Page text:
#81: Like a Fish
#81: Like a Fish
I must tell you! Swimming in a vintage swimsuit is more fun than swimming in a new, store-bought swimsuit. Once you’ve swam out into the middle of the lake, without a car or power line in sight, time and era disappear.
Swimming hole of choice for one of my darlings and me over the weekend, the Kennebec River in Maine.
Did you know that swimsuits were made from wool or flannel until the 1940’s? It wasn’t until the 1940’s and after the Great Depression that the fashion industry could pour their dollars into styling fabulous swimsuits modeled after present-day fashions. Elastic and lastex were introduced in the 1940’s to give ladies, as they say, va-va-va-voom. And it wasn’t until 1937 that mens suits went topless (ooh la la, sounds scandalous!).
Boys swimming in full bathing costume, tops up, in 1922, before swim trunks became the usual.
I love the notion of swimming in wool swimsuits, having so little to do with style or beauty, but everything to do with jumping in and throwing your cares away.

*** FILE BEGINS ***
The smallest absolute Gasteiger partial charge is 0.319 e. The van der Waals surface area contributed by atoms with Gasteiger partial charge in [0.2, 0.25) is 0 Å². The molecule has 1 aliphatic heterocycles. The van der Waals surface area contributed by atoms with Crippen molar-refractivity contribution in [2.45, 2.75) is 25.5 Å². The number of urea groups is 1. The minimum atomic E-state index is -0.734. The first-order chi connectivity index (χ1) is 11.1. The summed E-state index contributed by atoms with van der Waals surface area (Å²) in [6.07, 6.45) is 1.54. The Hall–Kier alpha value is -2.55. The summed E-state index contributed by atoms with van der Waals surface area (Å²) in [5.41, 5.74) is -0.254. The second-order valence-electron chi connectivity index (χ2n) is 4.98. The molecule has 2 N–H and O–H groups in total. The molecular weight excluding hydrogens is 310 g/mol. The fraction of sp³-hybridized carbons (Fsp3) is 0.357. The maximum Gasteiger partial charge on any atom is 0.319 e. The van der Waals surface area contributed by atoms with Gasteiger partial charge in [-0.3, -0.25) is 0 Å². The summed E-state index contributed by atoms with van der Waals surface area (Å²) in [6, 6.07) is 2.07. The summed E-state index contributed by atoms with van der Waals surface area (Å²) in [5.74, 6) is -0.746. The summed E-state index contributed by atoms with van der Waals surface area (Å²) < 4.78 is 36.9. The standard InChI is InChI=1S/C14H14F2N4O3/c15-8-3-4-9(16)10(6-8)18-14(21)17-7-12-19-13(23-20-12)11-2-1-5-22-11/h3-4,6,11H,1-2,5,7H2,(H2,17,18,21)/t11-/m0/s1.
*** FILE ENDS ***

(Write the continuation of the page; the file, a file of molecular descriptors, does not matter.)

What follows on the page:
Vintage swimsuits, made from wool, late 1930’s to early 40’s.
Gals revealed their lovely backs for the first time while swimming in the 1930’s, the new suits replacing heavy, full coverage jumpers. In the 1930’s the ladies suit began to resemble what we know as the modern swimsuit.
Not much for technology or support. Who needs it anyway?
Boys swim trunks, just my size. Keep an eye out for a matching top for me, will you?
Boys will be boys, 1939
The tag looks more like one you might see on a ski sweater or heavy wool flannel hunting shirt.
Metal zipper detail at pocket, cotton-canvas belt with metal buckle.
I must tell you! If you haven’t, get yourself to a lake or the seaside. We look so much more beautiful against the blue backgrounds of the skies and waters than the grays of the city.